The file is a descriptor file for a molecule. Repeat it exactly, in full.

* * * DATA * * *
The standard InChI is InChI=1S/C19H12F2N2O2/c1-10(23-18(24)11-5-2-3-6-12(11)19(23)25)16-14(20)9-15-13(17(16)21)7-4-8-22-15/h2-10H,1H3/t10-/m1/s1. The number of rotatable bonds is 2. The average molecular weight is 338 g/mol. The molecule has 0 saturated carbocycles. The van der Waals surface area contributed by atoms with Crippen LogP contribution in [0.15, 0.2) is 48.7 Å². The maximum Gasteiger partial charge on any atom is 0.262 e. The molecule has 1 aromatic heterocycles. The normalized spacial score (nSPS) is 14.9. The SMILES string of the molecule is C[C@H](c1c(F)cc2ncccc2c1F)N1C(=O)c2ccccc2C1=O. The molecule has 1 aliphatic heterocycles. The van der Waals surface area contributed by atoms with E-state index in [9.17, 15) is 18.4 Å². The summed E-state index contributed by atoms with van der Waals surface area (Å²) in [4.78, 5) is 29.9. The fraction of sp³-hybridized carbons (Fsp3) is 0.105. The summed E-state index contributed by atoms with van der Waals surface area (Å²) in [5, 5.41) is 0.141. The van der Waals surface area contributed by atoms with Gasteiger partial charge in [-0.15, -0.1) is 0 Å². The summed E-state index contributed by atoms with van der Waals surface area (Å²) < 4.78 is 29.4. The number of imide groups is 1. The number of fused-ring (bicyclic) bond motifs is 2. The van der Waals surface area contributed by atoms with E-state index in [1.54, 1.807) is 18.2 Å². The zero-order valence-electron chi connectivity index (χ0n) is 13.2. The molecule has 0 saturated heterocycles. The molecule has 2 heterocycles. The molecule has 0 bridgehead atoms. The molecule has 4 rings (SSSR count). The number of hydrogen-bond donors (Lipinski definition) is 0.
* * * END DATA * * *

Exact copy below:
The standard InChI is InChI=1S/C19H12F2N2O2/c1-10(23-18(24)11-5-2-3-6-12(11)19(23)25)16-14(20)9-15-13(17(16)21)7-4-8-22-15/h2-10H,1H3/t10-/m1/s1. The number of rotatable bonds is 2. The average molecular weight is 338 g/mol. The molecule has 0 saturated carbocycles. The van der Waals surface area contributed by atoms with Crippen LogP contribution in [0.15, 0.2) is 48.7 Å². The maximum Gasteiger partial charge on any atom is 0.262 e. The molecule has 1 aromatic heterocycles. The normalized spacial score (nSPS) is 14.9. The SMILES string of the molecule is C[C@H](c1c(F)cc2ncccc2c1F)N1C(=O)c2ccccc2C1=O. The molecule has 1 aliphatic heterocycles. The van der Waals surface area contributed by atoms with E-state index in [9.17, 15) is 18.4 Å². The summed E-state index contributed by atoms with van der Waals surface area (Å²) in [4.78, 5) is 29.9. The fraction of sp³-hybridized carbons (Fsp3) is 0.105. The summed E-state index contributed by atoms with van der Waals surface area (Å²) in [5, 5.41) is 0.141. The van der Waals surface area contributed by atoms with Gasteiger partial charge in [-0.15, -0.1) is 0 Å². The summed E-state index contributed by atoms with van der Waals surface area (Å²) < 4.78 is 29.4. The number of imide groups is 1. The number of fused-ring (bicyclic) bond motifs is 2. The van der Waals surface area contributed by atoms with E-state index in [1.54, 1.807) is 18.2 Å². The zero-order valence-electron chi connectivity index (χ0n) is 13.2. The molecule has 0 saturated heterocycles. The molecule has 2 heterocycles. The molecule has 0 bridgehead atoms. The molecule has 4 rings (SSSR count). The number of hydrogen-bond donors (Lipinski definition) is 0.